A team of researchers at the University of Delaware has developed a highly selective catalyst capable of electrochemically converting carbon dioxide — a greenhouse gas — to carbon monoxide with 92 percent efficiency. The carbon monoxide then can be used to develop useful chemicals. The researchers recently reported their findings in Nature Communications.
The renewable production of chemicals and fuels from biomass is inherently difficult due to competing side reactions. Eyas Mahmoud and Raul Lobo at the CCST have recently demonstrated the selective production of phthalic anhydride, a chemical used for the manufacture of plasticizers, unsaturated polyesters, and resins in the millions of tonnes per year, from biomass by using mixed sulfonic-carboxylic anhydrides as reaction intermediates. The reaction starts by the Diels-Arder reaction of maleic anhydride and furan, and the product is effectively dehydrated by the mixed anhydrides. This result opens the door to the possibility of production of ‘green’ phthalic anhydride from renewable sources.
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Professor Joel Rosenthal, in the Department of Chemistry and Biochemistry, has recently reported in the Journal of the American Chemical Society that bismuth modified glassy-carbon electrodes are excellent electrocatalysts for the electroreduction of carbon dioxide into carbon monoxide. Bismuth is a widely available metal the byproduct of the production of lead, copper and tin. In the JACS report, Rosenthal shows that Bi-modified carbon electrodes (see figure on left) are effective and selective devices for the conversion of CO2 to CO on a variety of solvents, but are especially effective in imidazonium-based ionic liquids. Low over-potentials and Faradaic efficiencies of nearly 95% yield excellent energy efficiency for CO production, comparable to what has been observed using expensive catalysts like silver or gold.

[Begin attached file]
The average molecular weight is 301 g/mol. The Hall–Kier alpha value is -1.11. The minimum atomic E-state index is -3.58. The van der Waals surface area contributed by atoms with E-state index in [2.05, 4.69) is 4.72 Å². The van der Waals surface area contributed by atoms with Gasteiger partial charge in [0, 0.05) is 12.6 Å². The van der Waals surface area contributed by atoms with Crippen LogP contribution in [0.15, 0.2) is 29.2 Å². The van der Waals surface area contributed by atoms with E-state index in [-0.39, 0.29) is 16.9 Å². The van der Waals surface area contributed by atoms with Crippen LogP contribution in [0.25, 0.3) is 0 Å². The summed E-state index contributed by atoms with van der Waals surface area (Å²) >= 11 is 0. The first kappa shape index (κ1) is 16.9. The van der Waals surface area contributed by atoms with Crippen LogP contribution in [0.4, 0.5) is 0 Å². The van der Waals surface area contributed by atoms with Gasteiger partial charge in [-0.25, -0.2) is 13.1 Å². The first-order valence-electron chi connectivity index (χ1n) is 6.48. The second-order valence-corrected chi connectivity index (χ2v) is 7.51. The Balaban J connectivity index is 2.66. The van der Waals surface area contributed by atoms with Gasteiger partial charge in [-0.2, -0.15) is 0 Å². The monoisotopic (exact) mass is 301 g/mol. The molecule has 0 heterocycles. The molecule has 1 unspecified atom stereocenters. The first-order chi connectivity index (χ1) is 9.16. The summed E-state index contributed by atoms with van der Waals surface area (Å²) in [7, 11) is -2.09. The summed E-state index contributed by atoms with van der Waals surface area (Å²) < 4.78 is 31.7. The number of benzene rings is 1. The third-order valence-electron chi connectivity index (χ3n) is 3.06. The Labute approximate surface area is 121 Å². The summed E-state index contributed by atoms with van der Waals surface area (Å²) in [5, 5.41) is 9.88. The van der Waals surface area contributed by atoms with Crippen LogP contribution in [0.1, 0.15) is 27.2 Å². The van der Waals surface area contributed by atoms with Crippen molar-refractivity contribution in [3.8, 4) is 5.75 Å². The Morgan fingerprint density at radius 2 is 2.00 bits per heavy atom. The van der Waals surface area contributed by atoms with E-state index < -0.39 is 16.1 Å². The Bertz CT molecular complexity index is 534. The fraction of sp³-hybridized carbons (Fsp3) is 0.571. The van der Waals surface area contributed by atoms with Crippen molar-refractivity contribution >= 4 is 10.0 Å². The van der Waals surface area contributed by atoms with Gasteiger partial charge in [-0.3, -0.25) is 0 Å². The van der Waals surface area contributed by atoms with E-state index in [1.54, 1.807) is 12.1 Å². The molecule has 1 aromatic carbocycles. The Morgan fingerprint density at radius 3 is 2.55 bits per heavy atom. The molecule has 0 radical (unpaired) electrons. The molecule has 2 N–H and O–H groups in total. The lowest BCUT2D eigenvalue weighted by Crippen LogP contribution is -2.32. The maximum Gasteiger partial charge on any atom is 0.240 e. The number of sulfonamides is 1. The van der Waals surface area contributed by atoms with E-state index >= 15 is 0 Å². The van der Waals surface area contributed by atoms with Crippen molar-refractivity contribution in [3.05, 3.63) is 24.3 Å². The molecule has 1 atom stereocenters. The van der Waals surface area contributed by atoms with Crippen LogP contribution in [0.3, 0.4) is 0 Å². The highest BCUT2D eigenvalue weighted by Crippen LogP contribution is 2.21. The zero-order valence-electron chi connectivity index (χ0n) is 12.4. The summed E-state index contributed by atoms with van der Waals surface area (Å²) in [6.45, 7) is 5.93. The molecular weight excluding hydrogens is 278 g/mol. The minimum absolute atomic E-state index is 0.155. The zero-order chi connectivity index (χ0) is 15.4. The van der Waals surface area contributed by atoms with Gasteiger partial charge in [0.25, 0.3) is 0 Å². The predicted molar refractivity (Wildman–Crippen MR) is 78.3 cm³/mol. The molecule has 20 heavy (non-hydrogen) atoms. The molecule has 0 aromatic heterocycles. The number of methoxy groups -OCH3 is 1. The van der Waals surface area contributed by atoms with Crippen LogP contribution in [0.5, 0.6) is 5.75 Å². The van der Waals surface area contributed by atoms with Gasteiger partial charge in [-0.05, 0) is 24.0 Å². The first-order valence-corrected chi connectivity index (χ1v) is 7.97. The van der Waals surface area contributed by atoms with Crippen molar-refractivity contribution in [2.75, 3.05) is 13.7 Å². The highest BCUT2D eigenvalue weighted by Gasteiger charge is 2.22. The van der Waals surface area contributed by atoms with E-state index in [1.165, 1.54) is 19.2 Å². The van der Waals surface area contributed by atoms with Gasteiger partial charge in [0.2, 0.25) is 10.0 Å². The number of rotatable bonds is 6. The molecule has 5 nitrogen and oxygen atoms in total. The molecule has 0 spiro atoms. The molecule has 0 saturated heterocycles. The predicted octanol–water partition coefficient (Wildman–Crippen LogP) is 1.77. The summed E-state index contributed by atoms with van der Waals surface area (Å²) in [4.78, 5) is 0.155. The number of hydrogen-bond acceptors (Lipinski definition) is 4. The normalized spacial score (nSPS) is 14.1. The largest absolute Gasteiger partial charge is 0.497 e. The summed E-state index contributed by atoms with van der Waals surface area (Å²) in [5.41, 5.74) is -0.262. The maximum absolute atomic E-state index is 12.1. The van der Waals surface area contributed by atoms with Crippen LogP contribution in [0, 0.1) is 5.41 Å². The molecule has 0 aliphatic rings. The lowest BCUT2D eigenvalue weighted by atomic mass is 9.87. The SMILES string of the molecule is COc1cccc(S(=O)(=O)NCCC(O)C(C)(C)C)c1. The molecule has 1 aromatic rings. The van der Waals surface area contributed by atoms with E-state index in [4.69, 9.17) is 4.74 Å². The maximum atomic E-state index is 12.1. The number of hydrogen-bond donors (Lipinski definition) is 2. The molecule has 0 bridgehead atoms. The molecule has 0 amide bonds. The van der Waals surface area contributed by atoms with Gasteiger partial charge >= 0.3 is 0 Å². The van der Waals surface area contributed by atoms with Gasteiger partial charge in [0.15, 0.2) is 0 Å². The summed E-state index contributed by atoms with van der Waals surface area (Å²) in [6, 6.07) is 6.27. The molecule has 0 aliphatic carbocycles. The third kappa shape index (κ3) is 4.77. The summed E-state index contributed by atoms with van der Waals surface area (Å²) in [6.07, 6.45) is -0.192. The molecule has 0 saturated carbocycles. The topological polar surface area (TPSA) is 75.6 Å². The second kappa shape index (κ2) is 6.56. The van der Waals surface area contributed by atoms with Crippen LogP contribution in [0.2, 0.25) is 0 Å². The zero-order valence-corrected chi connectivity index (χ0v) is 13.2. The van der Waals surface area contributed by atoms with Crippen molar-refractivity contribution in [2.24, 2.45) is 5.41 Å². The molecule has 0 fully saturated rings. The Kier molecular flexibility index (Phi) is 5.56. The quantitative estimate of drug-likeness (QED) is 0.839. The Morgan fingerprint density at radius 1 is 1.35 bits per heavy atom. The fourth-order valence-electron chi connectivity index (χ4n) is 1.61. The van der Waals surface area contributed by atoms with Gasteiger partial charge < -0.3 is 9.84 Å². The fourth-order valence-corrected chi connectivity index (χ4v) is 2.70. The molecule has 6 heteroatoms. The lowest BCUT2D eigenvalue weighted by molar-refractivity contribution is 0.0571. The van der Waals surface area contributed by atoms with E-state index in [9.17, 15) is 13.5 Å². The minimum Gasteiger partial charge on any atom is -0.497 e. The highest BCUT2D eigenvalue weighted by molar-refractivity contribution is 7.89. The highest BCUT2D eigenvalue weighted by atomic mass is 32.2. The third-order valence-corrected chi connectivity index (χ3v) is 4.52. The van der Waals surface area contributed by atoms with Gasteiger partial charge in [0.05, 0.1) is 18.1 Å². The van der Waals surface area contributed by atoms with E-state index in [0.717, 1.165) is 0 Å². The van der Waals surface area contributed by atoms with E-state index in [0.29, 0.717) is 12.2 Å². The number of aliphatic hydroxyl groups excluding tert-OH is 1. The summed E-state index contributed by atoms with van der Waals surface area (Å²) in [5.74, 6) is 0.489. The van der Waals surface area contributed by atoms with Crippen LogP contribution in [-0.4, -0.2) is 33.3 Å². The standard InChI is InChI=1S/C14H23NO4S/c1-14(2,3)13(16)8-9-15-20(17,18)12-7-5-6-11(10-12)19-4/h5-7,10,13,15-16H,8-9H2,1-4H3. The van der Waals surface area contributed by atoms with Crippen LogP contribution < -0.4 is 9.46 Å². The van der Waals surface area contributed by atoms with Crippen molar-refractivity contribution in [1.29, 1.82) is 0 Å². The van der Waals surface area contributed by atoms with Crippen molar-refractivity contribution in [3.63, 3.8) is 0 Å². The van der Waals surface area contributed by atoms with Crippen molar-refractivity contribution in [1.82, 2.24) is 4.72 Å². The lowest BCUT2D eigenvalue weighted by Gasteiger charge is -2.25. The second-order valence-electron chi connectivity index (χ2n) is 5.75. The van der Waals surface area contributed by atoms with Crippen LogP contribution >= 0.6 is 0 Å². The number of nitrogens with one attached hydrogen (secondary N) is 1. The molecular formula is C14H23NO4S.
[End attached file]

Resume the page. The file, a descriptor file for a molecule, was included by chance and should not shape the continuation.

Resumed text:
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CCST is happy to announce that Nima Nikbin is the recipient of the 2013 Eastman Chemical Student Award. Nima’s work deals with the applications of quantum chemical calculations and theoretical chemistry to the analysis of catalysis problems of biomass derived molecules. He has investigated the difficult problem of understanding the molecular basis for catalytic activity and selectivity in the liquid phase for molecules as complex as fructose. This award recognizes his research accomplishments and the breath of his research activities. As a result of this award, Nima will give a summary of recent research results at the next CCST Annual Research Review and will receive a plaque and a gift at the Annual Review.
Donald Watson, an assistant professor and organic chemist in UD’s Department of Chemistry and Biochemistry has received the NSF Career and Cottrell Scholar Awards. His research focuses on the development of new reactions that enable the synthesis of complex organic molecules. Part of the Watson Research Group’s effort has been dedicated to creating new methods to prepare organosilanes. His interest in developing new routes to such compounds stems from their extreme utility and widespread applications in drug synthesis, agrochemical synthesis and material science. The NSF Career Award funds Watson to examine new ways to construct vinyl and allyl silanes using simple alkene starting materials. This Silyl-Heck Reaction, as he has termed it, is a very simple method to prepare these two types of important organosilanes. In the new method, his group adds silicon to unfunctionalized, alkenes, which are cheap and widely available. The research builds off the Nobel Prize-winning work of UD’s Richard Heck, Willis F. Harrington Professor Emeritus of Chemistry and Biochemistry, whose pioneering developments of reactions to form carbon-carbon bonds through palladium catalysis enabled chemists to make molecules as complex as those created by nature itself.
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